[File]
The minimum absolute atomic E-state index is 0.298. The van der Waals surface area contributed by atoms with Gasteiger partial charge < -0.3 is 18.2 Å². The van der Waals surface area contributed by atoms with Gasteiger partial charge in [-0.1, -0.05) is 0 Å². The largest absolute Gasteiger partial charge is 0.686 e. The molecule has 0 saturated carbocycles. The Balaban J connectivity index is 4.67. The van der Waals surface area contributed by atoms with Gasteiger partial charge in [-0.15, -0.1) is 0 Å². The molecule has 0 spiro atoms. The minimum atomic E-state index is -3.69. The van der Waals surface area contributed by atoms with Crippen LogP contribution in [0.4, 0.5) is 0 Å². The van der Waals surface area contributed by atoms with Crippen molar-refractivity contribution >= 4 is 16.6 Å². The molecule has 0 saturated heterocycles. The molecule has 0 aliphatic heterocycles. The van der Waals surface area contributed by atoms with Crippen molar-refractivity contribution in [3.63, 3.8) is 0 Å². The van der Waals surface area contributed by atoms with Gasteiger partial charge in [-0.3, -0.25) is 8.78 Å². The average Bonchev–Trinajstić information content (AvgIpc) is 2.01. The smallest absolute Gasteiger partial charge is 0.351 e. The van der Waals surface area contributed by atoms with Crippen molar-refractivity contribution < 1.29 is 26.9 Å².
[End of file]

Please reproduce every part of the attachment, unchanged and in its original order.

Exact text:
The minimum absolute atomic E-state index is 0.298. The van der Waals surface area contributed by atoms with Gasteiger partial charge < -0.3 is 18.2 Å². The van der Waals surface area contributed by atoms with Gasteiger partial charge in [-0.1, -0.05) is 0 Å². The largest absolute Gasteiger partial charge is 0.686 e. The molecule has 0 saturated carbocycles. The Balaban J connectivity index is 4.67. The van der Waals surface area contributed by atoms with Gasteiger partial charge in [-0.15, -0.1) is 0 Å². The molecule has 0 spiro atoms. The minimum atomic E-state index is -3.69. The van der Waals surface area contributed by atoms with Crippen LogP contribution in [0.4, 0.5) is 0 Å². The van der Waals surface area contributed by atoms with Crippen molar-refractivity contribution >= 4 is 16.6 Å². The molecule has 0 saturated heterocycles. The molecule has 0 aliphatic heterocycles. The van der Waals surface area contributed by atoms with Crippen molar-refractivity contribution in [3.63, 3.8) is 0 Å². The van der Waals surface area contributed by atoms with Gasteiger partial charge in [-0.3, -0.25) is 8.78 Å². The average Bonchev–Trinajstić information content (AvgIpc) is 2.01. The smallest absolute Gasteiger partial charge is 0.351 e. The van der Waals surface area contributed by atoms with Crippen molar-refractivity contribution < 1.29 is 26.9 Å².